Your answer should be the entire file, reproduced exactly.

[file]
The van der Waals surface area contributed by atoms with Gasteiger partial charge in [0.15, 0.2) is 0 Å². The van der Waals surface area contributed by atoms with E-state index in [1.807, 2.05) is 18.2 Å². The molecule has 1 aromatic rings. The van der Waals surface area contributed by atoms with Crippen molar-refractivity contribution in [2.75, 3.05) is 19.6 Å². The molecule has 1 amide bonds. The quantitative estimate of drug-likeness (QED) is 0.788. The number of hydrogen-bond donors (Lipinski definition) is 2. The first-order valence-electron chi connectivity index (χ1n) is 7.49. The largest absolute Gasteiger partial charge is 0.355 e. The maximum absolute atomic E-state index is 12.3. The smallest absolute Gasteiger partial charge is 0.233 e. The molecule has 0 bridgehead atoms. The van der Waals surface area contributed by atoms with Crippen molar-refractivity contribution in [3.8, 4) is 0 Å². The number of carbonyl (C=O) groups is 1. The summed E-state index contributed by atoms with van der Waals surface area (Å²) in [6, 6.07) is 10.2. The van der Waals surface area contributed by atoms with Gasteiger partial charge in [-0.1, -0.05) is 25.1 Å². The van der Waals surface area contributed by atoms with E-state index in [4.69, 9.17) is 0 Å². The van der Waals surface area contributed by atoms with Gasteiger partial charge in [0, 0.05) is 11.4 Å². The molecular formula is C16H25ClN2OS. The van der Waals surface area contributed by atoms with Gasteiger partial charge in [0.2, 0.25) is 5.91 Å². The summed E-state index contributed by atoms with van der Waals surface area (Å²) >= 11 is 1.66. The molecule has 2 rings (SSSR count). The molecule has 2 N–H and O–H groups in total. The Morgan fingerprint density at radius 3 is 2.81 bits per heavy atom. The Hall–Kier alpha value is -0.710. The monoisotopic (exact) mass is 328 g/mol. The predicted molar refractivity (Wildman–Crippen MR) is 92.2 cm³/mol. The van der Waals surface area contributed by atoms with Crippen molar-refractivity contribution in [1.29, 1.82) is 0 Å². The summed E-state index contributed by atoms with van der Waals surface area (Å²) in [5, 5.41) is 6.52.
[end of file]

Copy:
The van der Waals surface area contributed by atoms with Gasteiger partial charge in [0.15, 0.2) is 0 Å². The van der Waals surface area contributed by atoms with E-state index in [1.807, 2.05) is 18.2 Å². The molecule has 1 aromatic rings. The van der Waals surface area contributed by atoms with Crippen molar-refractivity contribution in [2.75, 3.05) is 19.6 Å². The molecule has 1 amide bonds. The quantitative estimate of drug-likeness (QED) is 0.788. The number of hydrogen-bond donors (Lipinski definition) is 2. The first-order valence-electron chi connectivity index (χ1n) is 7.49. The largest absolute Gasteiger partial charge is 0.355 e. The maximum absolute atomic E-state index is 12.3. The smallest absolute Gasteiger partial charge is 0.233 e. The molecule has 0 bridgehead atoms. The van der Waals surface area contributed by atoms with Crippen molar-refractivity contribution in [3.8, 4) is 0 Å². The number of carbonyl (C=O) groups is 1. The summed E-state index contributed by atoms with van der Waals surface area (Å²) in [6, 6.07) is 10.2. The van der Waals surface area contributed by atoms with Gasteiger partial charge in [-0.1, -0.05) is 25.1 Å². The van der Waals surface area contributed by atoms with E-state index in [4.69, 9.17) is 0 Å². The van der Waals surface area contributed by atoms with Gasteiger partial charge in [0, 0.05) is 11.4 Å². The molecular formula is C16H25ClN2OS. The van der Waals surface area contributed by atoms with Gasteiger partial charge in [0.2, 0.25) is 5.91 Å². The summed E-state index contributed by atoms with van der Waals surface area (Å²) >= 11 is 1.66. The molecule has 2 rings (SSSR count). The molecule has 2 N–H and O–H groups in total. The Morgan fingerprint density at radius 3 is 2.81 bits per heavy atom. The Hall–Kier alpha value is -0.710. The monoisotopic (exact) mass is 328 g/mol. The predicted molar refractivity (Wildman–Crippen MR) is 92.2 cm³/mol. The van der Waals surface area contributed by atoms with Crippen molar-refractivity contribution in [1.29, 1.82) is 0 Å². The summed E-state index contributed by atoms with van der Waals surface area (Å²) in [5, 5.41) is 6.52.